I hope this message finds you and your family safe and well. I realize many of your lives have been upended during the pandemic and phenology may be the last thing on your mind! But outside our windows, spring activity continues to unfold.

Many of you may be able to safely continue to track plants and animals in your backyard. The few minutes you spend observing may be a welcome respite from the onslaught of news and information coming from so many directions. Others may be unable to access sites that are now closed to the public, or simply juggling too much. We here at USA-NPN understand these difficulties and will welcome you back to the program whenever life permits you!

While we are grateful for any observations you contribute to document plant and animal activity during this time, please only participate if you can maintain safe social distancing and adhere to guidelines for your area.

This week marks the 50th anniversary of Earth Day as well as the penultimate week of Citizen Science Month . I hope you will take a few moments to appreciate your own efforts in recording important information about plant and animal phenology. We certainly do!

Be well,
What your data are telling us
Early spring is in the news
We are seeing record breaking early spring leaf out across the Southeast, Mid-Atlantic, and parts of the Northwest. The USA-NPN data are showing that leafing and blooming is  up to three weeks earlier than average in many locations, allergies are getting  a head start , and cherry blossoms are  blooming early in Washington DC. Finally, don't miss USA-NPN Director Theresa Crimmins' thought provoking piece in   The Conversation highlighting the consequences of early spring.

Spring indices and native trees and shrubs
In a recent study published in  International Journal of Biometeorologyauthors evaluated how the USA-NPN's Spring Indices could be used to predict the phenology activity you reported in Nature's Notebook for 19 deciduous trees and shrubs. The relationships revealed by this study can serve as a yardstick to assess how future changes in the timing of spring will impact a broad array of trees and shrubs.

What's new at Nature's Notebook and USA-NPN
Sharing stories from 2019
Our 2019 Annual Report describes stories from several of our partnerships over the last year. Learn how managers in Arizona are using Pheno Forecast maps to time their treatment of invasive buffelgrass, how your data helped researchers learn about the impact of urban areas on changes in phenology of plants, and how the Indigenous Phenology Network is supporting efforts like the Tribal Adaptation Menu to help tribes cope with climate change.

Join a Nature's Notebook campaign
We have two new campaigns for you to join this year. Midwest and Northeast observers can take part in Pesky Plant Trackers , a new effort to document phenology of invasive plants including Japanese knotweed ( Reynoutria japonica ) and wild parsnip ( Pastinaca sativa ) .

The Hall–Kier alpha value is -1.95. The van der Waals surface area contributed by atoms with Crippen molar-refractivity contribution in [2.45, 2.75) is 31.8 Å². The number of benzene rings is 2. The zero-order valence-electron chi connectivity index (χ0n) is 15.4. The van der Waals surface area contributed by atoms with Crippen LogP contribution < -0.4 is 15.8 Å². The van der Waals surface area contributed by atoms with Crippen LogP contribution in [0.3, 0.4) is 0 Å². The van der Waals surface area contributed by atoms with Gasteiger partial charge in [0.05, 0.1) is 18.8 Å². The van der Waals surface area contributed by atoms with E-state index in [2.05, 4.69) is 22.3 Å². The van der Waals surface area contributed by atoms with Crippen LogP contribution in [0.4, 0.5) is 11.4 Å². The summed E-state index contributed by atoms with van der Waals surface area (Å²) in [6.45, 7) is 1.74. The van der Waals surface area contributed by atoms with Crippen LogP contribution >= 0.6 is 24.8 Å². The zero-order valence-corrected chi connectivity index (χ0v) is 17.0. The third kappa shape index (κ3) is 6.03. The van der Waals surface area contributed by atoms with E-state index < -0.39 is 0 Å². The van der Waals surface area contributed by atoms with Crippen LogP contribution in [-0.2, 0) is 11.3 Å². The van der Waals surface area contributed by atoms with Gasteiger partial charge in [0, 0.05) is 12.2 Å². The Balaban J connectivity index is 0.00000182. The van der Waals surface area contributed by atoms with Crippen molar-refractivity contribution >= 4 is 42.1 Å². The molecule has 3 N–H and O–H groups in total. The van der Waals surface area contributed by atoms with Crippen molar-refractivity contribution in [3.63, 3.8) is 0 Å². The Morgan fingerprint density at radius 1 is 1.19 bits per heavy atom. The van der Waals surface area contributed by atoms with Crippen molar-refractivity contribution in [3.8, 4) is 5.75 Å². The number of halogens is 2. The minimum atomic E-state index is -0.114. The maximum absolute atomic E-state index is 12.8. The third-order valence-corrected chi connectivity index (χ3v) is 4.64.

Pollen Trackers launched last December focused on documenting pollen release in mountain cedar ( Juniperus ashei ) in central Texas. We are also interested in your observations of eastern red ceda r ( Juniperus virginiana ) as part of this campaign this spring.

A flattening of our curve
We know the many challenges preventing our observers from making observations since the coronavirus panedmic began. We've seen this reflected in the amount of data submitted by our observers (black line at right is 2020). We want you to know that we understand the difficulties and look forward to when you can join us again!

We also wanted to give a shout out to a few amazing observers who have gone above and beyond with their phenology tracking - manistique, iam2hawl@TN, HuyckPreserveSC, prtreetrail, and Christine Roane have all submitted over 300 records just this month! Thanks to all for your efforts, large and small!

Recent happenings in the field
Your data contribute to a rich database
A recent blog post from the National Ecological Observatory Network (NEON) describes how your observations submitted through Nature's Notebook are combined with observations from NEON to create a rich source of information about key biological events. The data you collect help NEON to create better models with a higher degree of accuracy.

Nature's Notebook Nuggets
The challenge of teeny tiny flowers
Teeny, tiny flowers are often described as inconspicuous flowers, and they can be hard to see and interpret. In some plant species having tiny flowers, they are clustered into a group called an inflorescence. A closer look at these teeny flowers will reveal that they have a similar floral structure as any bigger, showier flower. Knowing whether these flowers are "open" becomes easier after you get to know and understand the structure of the flowers for your plant species. 

And when it comes to counting them, pay attention to the special instructions in the Nature’s Notebook phenophase definition—it will tell you whether to count the flowers individually or in groups, and how to estimate the percent of flowers that are open.

More ways to get involved
Pollinator-themed activities for kids
Looking for some fun activities to do with your kids while stuck at home? The Pollinator Partnership has 10 ideas for things you can do right at home.

Backyard scientists track spring in AZ
Several members of the Tucson Nature's Notebook community joined Arizona Public Media's Mark McLemore for Arizona Spotlight to talk phenology last week. The guests included Master Naturalist and long-time observer Hank Verbais, Ironwood Tree Experience intern Madison (pictured at right), an aspiring birder, and USA-NPN Outreach Coordinator Erin Posthumus.

Erin Posthumus